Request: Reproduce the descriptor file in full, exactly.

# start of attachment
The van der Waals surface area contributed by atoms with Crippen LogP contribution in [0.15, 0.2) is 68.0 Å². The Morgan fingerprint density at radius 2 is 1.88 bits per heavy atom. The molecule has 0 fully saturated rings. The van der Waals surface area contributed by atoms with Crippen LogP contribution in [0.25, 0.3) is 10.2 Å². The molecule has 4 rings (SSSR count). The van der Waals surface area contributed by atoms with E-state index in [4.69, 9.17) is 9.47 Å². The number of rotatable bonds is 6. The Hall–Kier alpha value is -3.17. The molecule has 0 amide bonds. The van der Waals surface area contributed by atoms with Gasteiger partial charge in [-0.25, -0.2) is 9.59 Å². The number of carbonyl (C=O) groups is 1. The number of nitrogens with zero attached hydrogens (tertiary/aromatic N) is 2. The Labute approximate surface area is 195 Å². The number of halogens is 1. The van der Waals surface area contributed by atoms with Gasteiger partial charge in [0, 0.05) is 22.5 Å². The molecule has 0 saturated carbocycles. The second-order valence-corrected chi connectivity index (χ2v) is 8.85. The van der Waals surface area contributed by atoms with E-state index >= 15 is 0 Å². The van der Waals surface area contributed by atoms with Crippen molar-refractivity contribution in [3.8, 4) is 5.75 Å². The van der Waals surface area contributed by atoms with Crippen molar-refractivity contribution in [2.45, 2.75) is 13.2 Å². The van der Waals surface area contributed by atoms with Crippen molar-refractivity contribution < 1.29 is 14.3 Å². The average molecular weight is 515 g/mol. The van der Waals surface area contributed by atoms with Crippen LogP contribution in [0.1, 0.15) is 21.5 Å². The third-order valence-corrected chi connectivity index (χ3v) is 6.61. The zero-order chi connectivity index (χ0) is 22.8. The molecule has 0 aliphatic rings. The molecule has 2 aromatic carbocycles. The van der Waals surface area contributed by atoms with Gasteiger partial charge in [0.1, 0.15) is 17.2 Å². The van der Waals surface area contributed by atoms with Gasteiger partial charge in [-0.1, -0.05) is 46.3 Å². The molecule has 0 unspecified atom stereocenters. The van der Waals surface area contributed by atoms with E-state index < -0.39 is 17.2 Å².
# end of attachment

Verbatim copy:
The van der Waals surface area contributed by atoms with Crippen LogP contribution in [0.15, 0.2) is 68.0 Å². The Morgan fingerprint density at radius 2 is 1.88 bits per heavy atom. The molecule has 0 fully saturated rings. The van der Waals surface area contributed by atoms with Crippen LogP contribution in [0.25, 0.3) is 10.2 Å². The molecule has 4 rings (SSSR count). The van der Waals surface area contributed by atoms with E-state index in [4.69, 9.17) is 9.47 Å². The number of rotatable bonds is 6. The Hall–Kier alpha value is -3.17. The molecule has 0 amide bonds. The van der Waals surface area contributed by atoms with Gasteiger partial charge in [-0.25, -0.2) is 9.59 Å². The number of carbonyl (C=O) groups is 1. The number of nitrogens with zero attached hydrogens (tertiary/aromatic N) is 2. The Labute approximate surface area is 195 Å². The number of halogens is 1. The van der Waals surface area contributed by atoms with Gasteiger partial charge in [0, 0.05) is 22.5 Å². The molecule has 0 saturated carbocycles. The second-order valence-corrected chi connectivity index (χ2v) is 8.85. The van der Waals surface area contributed by atoms with E-state index >= 15 is 0 Å². The van der Waals surface area contributed by atoms with Crippen molar-refractivity contribution in [3.8, 4) is 5.75 Å². The van der Waals surface area contributed by atoms with Crippen molar-refractivity contribution in [2.45, 2.75) is 13.2 Å². The van der Waals surface area contributed by atoms with Crippen molar-refractivity contribution < 1.29 is 14.3 Å². The average molecular weight is 515 g/mol. The van der Waals surface area contributed by atoms with Crippen LogP contribution in [0.1, 0.15) is 21.5 Å². The third-order valence-corrected chi connectivity index (χ3v) is 6.61. The zero-order chi connectivity index (χ0) is 22.8. The molecule has 0 aliphatic rings. The molecule has 2 aromatic carbocycles. The van der Waals surface area contributed by atoms with Gasteiger partial charge in [0.1, 0.15) is 17.2 Å². The van der Waals surface area contributed by atoms with Gasteiger partial charge in [-0.1, -0.05) is 46.3 Å². The molecule has 0 unspecified atom stereocenters. The van der Waals surface area contributed by atoms with E-state index < -0.39 is 17.2 Å².